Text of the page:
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Train derails on S’west Side, knocking freight into back yard

At home 2336 S. 83rd street several railroad cars from  multi-car traderailment fell yard homeowner located near 83rd Maplewood

At the home at 2336 S. 83rd street, several railroad cars from the multi-car train derailment fell in the yard of a homeowner located near 83rd and Maplewood in Chicago on Sept 2, 2012. | Al Podgorski

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Updated: October 4, 2012 6:16AM

One freight train rear-ended another early Sunday in the Southwest Side Ashburn neighborhood, knocking out power to 2,500 people and spilling freight containers down an embankment into the backyard of a local resident.

No one was injured in the accident which occurred around 2 a.m. on CSX tracks near 83rd and Rockwell. But a potential disaster was avoided when full-size freight containers came to a rest in a yard less than 20-feet from a small brick bungalow.

A total of two locomotives and eight freight cars derailed, with one of the freight cars spilling 200 pounds of soil contaminated with low levels of Polychlorinated Biphenyls (PCBs) onto the tracks.

PCBs have been associated with cancer and other illnesses and their manufacture has been banned since 1979.

U.S. EPA workers and consultants hired by the railroad “barreled that up and it’s been safely removed,” said railroad spokesman Tom Livingston.

Wantan Montgomery, of the 8200 block of South Maplewood, said his family was awakened from a sound sleep by the wreck.

“We heard a big crash and saw a bright flash that lit up all our windows,” Montgomery said, adding they thought the power transformer in the alley had blown up because their lights went out.

“Then we went out and the saw train cars had knocked the transformer down, and containers were piled up in our neighbor’s yard.”

The man who lives at that home, Ernie Pentek, told WLS-Channel 7 that the noise woke him and he saw a train in his back yard. “The train industry’s got a pretty good record, and being that there’s a lot of trains that pass through here, we never thought it would happen,” Pentek said.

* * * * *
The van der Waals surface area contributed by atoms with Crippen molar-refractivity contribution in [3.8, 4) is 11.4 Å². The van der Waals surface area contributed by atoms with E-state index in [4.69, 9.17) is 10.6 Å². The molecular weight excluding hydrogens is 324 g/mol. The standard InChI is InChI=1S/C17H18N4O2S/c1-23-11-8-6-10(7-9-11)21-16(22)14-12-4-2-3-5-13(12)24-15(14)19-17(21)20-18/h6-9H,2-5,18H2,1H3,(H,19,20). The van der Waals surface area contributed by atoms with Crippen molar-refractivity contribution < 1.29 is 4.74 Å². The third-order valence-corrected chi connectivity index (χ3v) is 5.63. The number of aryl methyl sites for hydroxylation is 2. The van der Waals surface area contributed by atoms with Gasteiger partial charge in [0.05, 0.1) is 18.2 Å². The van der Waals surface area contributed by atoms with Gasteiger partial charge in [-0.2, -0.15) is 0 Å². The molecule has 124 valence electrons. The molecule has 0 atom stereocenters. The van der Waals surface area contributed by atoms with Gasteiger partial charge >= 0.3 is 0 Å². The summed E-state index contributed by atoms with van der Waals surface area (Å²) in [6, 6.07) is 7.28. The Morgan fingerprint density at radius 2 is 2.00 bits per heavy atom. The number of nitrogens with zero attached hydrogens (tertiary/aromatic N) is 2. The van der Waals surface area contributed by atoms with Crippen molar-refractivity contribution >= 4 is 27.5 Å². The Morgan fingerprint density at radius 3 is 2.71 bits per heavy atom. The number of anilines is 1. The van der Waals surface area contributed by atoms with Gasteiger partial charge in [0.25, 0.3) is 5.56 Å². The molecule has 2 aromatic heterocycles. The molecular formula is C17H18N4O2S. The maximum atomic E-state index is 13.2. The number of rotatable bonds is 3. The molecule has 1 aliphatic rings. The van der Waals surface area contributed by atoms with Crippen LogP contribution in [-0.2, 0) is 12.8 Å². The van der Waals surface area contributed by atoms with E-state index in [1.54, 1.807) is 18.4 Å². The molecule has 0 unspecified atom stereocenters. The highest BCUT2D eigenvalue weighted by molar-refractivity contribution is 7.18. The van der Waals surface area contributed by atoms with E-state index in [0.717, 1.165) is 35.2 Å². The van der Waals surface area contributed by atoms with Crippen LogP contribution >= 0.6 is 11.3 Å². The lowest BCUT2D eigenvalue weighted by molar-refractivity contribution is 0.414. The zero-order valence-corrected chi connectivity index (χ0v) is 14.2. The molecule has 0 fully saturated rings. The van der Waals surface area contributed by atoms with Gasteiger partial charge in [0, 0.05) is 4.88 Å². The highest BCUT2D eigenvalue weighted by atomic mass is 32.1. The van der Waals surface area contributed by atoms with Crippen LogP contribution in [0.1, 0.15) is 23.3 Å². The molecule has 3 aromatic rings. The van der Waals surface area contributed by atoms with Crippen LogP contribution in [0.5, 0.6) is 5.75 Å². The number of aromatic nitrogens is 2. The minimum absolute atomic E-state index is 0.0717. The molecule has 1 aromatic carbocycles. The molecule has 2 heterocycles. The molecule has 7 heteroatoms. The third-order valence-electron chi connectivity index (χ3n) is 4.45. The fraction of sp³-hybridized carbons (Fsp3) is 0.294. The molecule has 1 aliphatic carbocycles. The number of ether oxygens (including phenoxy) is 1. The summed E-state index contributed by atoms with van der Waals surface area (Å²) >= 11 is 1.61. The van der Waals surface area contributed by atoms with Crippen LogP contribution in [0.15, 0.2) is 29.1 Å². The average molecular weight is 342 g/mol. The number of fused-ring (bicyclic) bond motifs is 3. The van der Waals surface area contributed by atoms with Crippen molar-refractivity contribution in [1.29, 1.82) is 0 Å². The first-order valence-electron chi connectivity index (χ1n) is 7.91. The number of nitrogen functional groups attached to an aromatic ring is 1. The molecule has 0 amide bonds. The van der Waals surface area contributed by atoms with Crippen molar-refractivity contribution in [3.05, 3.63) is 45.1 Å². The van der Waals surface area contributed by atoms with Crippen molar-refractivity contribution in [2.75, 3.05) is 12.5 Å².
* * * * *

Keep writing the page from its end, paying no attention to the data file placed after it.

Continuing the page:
Power to area residents was restored within three hours.

The cause of the accident was under investigation, according to railroad spokesman Livingston.

He said three trains were involved.

One, bound from Nashville to Chicago, had two locomotives hauling 13 flatbed cars double-stacked with freight containers.

That train hit another train from Albany, N.Y. that was standing still with four locomotives and 93 cars of contaminated soil.

A third train, consisting of 130 empty coal cars, was sitting still on an adjacent track. Five of the coal cars derailed, the railroad said.

Wreckage should be cleared by Monday, though overhead power lines which had to be rerouted to allow access by cranes have made the job more challenging, Livingston said.

Sunday morning, crews were cutting down trees and a fence protecting Pentek’s yard in order to get at the containers.

One other property was affected, CSX said.

Meanwhile Pentek’s family has been put up at a hotel, according to neighbors.

“Of course we’re going to make the yard as good or better than it was before,” said Livingston. “A new fence, whatever we can do to smooth the transition.”

The section of CSX track where the accident occurred is called the Blue Island Division and runs from Ogden Avenue in Chicago to freight yards in Blue Island.

Around 83rd and Rockwell, the railroad embankment curves from north to east, creating an isolated, tight-knit community in that part of Ashburn, which is bounded by the Beverly Country Club on the south.

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